Today, food insecurity is still a problem on some reservations while others have the same issues most Americans have – an overabundance of unhealthy foods. However, after a fire, a new forest is reborn. Tribes across the nation are on a quest back to health with a return to pre-colonial traditional foods and community programs focusing on physical activity. I am hopeful that I can contribute to this healthful movement.

Q4: How has your work as a dietician informed your practice or changed your perspective on people with obesity?

The latest science and research on obesity has been such an eye (and mind) opener! Obesity is more than overeating and not exercising. This data affects both me and my patients.

As a dietitian, I love that I understand the medical terms and processes of the body. But as a person who struggles with her weight, I feel relief that I can let go of the outdated concepts of “eat less, move more” and “calories in, calories out.” It’s so much more than that. There is no empathy or understanding when thinking in those terms. And that’s what I can give to my patients – assurance that a number on a machine does not define you or tell you your worth. Let go of the guilt and learn how to be healthy in mind, body and spirit.

Q5: What can be done to better support Native American communities, specifically around the issue of obesity?

I call upon all of the healthcare community to embrace the meaning of these words: empathy, understanding, diversity and inclusivity. These words are for all BIPOC (Black, Indigenous, People of Color) and any other persons or groups of people who have been marginalized.

Health, science and medicine have made so many advances in just the last 10 years. You only have to look at how COVID-19 has affected various groups of people to understand that our bodies have varied reactions. Then, when you add culture, ethnicity, religion, beliefs, and experiences on top, that’s what makes us all so beautiful.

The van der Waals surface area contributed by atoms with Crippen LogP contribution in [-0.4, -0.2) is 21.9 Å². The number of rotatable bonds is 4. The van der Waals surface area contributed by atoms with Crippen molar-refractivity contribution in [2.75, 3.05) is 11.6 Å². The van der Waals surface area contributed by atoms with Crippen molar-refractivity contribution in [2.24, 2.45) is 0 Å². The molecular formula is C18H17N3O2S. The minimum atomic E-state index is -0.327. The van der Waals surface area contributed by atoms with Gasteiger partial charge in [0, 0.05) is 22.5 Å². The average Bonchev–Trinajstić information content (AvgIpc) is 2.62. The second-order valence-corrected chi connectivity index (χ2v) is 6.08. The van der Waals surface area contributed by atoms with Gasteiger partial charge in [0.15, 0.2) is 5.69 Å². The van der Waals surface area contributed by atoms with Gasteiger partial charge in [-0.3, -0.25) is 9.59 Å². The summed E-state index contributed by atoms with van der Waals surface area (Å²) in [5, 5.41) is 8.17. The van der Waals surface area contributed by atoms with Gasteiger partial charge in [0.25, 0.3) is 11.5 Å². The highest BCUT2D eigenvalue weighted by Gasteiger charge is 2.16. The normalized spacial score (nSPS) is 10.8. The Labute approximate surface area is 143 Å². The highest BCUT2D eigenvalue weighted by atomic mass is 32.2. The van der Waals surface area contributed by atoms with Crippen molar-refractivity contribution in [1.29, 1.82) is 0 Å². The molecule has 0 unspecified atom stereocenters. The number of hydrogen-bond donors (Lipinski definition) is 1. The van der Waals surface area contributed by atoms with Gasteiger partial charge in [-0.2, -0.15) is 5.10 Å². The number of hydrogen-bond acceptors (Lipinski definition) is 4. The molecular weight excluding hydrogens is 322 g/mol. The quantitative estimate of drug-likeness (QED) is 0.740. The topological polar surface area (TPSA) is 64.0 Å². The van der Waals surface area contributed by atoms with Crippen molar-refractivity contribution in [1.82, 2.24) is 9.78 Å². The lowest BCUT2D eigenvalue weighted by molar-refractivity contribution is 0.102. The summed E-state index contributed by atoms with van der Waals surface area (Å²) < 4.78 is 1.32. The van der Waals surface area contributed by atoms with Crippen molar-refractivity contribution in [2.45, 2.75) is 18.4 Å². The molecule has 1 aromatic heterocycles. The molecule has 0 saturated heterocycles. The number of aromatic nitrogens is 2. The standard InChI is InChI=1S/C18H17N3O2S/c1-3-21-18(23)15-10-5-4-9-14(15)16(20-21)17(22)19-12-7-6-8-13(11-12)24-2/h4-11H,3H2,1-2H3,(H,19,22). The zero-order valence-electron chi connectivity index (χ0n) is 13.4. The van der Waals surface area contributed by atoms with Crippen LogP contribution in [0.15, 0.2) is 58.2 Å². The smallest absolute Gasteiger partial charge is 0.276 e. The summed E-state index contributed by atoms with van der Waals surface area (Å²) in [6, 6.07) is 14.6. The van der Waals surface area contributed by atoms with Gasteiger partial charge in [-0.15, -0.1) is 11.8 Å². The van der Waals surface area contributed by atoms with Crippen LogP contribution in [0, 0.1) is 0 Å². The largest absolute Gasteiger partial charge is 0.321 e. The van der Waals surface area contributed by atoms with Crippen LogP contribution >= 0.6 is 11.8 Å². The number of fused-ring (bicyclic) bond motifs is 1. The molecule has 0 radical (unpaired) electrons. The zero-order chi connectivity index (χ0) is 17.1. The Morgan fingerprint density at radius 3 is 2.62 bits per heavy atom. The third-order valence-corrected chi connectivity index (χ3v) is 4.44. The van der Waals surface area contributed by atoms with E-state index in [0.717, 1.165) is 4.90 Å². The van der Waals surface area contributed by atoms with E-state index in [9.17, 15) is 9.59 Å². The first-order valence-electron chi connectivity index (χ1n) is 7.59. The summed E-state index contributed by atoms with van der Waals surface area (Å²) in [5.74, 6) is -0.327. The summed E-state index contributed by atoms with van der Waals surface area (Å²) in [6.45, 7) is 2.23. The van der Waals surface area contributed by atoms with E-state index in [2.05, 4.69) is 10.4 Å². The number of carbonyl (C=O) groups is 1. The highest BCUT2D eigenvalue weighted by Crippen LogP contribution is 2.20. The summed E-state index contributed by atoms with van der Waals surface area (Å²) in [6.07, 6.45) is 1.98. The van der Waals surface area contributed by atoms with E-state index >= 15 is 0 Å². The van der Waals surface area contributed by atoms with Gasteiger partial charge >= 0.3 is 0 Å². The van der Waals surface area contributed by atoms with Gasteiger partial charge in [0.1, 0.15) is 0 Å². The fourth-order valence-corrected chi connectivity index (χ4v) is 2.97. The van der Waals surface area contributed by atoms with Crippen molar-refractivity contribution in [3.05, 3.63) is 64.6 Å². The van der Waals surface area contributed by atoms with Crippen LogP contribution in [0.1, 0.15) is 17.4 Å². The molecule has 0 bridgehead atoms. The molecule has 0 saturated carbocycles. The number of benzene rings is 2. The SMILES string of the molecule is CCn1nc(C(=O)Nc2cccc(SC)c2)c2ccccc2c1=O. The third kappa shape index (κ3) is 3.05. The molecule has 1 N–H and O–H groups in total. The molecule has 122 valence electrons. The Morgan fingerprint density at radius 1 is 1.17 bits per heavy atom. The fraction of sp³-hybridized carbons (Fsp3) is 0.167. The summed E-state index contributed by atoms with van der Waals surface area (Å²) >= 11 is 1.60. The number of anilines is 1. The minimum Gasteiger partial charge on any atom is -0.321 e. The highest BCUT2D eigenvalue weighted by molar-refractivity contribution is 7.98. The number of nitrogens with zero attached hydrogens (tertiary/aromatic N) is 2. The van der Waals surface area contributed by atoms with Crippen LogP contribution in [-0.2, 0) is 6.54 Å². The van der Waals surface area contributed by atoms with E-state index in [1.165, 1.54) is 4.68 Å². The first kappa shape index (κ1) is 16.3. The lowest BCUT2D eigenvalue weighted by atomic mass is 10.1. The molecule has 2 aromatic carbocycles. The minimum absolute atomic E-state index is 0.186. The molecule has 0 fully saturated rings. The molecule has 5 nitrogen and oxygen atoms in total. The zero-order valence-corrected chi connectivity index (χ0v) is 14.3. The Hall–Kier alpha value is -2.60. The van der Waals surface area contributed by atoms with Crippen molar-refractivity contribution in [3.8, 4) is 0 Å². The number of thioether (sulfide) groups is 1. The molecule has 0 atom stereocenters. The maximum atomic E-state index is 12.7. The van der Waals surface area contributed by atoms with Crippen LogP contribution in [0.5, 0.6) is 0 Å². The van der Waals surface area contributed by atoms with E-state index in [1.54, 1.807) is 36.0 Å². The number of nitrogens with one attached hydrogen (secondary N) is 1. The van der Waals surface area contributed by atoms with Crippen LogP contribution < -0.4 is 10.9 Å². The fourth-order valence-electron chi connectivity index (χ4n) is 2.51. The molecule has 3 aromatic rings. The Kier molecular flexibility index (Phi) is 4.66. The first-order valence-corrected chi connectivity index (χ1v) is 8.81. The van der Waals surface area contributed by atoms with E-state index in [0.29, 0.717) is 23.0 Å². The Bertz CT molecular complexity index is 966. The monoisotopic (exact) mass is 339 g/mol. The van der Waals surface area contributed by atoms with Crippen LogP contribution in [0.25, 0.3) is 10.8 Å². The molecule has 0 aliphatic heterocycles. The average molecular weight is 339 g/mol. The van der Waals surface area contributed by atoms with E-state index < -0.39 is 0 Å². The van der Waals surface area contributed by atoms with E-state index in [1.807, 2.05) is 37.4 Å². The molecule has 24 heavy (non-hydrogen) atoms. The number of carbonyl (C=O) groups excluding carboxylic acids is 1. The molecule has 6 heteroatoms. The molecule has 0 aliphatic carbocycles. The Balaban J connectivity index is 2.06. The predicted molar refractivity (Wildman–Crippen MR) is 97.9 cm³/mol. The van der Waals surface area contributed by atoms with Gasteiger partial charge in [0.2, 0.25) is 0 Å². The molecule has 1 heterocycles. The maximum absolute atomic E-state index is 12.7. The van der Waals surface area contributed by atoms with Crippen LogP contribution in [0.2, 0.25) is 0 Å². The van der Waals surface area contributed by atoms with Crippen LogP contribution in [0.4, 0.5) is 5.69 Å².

To all doctors, nurses, dietitians, therapists, scientists and social workers: stay up to date, dig into the latest research on obesity and let go of weight bias. It doesn’t serve you or your patients. I know I got into healthcare because I care for people’s health. Even though I work within my own tribe, I have joined other organizations like the OAC so I can learn and share about health to all people. It has been a rough couple of years for the healthcare workforce, but please – do not lose sight of why you came into this field. What I say next, I say as a patient: we need you, even when we act like we don’t.

Q6: What has been the most memorable part of your advocacy journey so far?

Honestly, the people I’ve met have been the most memorable to me. I really started digging into obesity research and advocacy when the pandemic started, so this means I met most of these people virtually! I have virtually attended many medical/healthcare conferences and they’ve all been very informative. But I must say, the OAC’s Your Weight Matters Convention is my favorite because I can mingle not as a dietitian, but as a person on a weight management odyssey. Talking to others who are not in the medical field is enlightening and fun, too! I also love how the OAC Community has welcomed and embraced me. Listening, learning and having a blast… a perfect trifecta! I am now looking forward to meeting everyone in person. When you see me at the next OAC Convention, make sure to say hello!

Do You Want to Share Your Story?

Whether you have a story about navigating obesity, facing weight stigma or inspiring others, your voice is important. Visit the OAC’s story project at WeightoftheWorld.com to share yours today. Not sure what to say? Consider one of our question prompts to guide you.

If you would like your story to be featured in a future issue of Weight Matters Magazine, please email membership@obesityaction.org.